Original languageEnglish
Pages (from-to)894-900
Number of pages7
JournalNew England Journal of Medicine
Volume333
Issue number14
DOIs
StatePublished - Jan 1 1995
Externally publishedYes

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Genetic Predisposition to Disease
Immunoglobulin E
Asthma
Chromosomes
Serum
Genes
Genetic Markers
Histamine
Siblings
Bronchoconstrictor Agents
Genetic Loci
Netherlands
Inflammation
Population

ASJC Scopus subject areas

  • Medicine(all)

Cite this

Genetic susceptibility to asthma - Bronchial hyperresponsiveness coinherited with a major gene for atopy. / Postma, D. S.; Bleecker, E. R.; Amelung, P. J.; Holroyd, K. J.; Xu, J.; Panhuysen, C. I M; Meyers, D. A.; Levitt, Roy C.

In: New England Journal of Medicine, Vol. 333, No. 14, 01.01.1995, p. 894-900.

Research output: Contribution to journalArticle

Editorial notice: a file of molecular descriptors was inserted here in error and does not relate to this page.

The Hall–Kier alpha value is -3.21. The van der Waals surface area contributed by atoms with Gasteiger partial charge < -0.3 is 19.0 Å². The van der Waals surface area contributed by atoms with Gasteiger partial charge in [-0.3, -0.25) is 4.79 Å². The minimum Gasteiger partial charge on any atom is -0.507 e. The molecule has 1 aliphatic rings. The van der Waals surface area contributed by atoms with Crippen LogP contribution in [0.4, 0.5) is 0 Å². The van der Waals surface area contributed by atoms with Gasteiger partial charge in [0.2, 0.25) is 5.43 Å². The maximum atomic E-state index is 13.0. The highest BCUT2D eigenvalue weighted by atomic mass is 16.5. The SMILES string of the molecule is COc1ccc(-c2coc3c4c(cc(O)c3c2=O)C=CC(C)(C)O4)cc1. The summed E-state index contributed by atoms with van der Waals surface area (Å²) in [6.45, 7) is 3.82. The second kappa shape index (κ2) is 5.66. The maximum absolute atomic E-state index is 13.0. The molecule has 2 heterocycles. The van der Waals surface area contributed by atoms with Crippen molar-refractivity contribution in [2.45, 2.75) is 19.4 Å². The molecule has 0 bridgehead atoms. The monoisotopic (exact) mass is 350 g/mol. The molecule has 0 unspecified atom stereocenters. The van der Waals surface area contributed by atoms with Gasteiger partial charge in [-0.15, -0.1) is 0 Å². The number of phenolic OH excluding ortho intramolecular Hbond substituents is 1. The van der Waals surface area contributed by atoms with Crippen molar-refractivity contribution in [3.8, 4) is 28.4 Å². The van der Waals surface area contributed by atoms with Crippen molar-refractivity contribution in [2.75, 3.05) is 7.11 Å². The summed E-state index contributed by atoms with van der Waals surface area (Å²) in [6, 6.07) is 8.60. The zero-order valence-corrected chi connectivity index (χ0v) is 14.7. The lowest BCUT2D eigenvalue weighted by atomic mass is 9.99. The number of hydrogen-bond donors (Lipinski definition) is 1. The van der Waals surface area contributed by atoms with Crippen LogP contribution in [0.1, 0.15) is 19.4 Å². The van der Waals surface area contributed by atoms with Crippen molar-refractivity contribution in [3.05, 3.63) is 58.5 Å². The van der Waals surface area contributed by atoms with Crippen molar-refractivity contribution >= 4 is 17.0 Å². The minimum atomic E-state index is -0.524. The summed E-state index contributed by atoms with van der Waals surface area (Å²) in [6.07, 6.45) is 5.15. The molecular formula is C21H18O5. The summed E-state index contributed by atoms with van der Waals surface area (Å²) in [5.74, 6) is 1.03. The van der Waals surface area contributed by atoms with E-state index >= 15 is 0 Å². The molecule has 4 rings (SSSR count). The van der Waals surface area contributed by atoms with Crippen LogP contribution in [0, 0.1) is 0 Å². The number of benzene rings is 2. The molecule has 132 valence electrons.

Postma, DS, Bleecker, ER, Amelung, PJ, Holroyd, KJ, Xu, J, Panhuysen, CIM, Meyers, DA & Levitt, RC 1995, 'Genetic susceptibility to asthma - Bronchial hyperresponsiveness coinherited with a major gene for atopy', New England Journal of Medicine, vol. 333, no. 14, pp. 894-900. https://doi.org/10.1056/NEJM199510053331402
Postma, D. S. ; Bleecker, E. R. ; Amelung, P. J. ; Holroyd, K. J. ; Xu, J. ; Panhuysen, C. I M ; Meyers, D. A. ; Levitt, Roy C. / Genetic susceptibility to asthma - Bronchial hyperresponsiveness coinherited with a major gene for atopy. In: New England Journal of Medicine. 1995 ; Vol. 333, No. 14. pp. 894-900.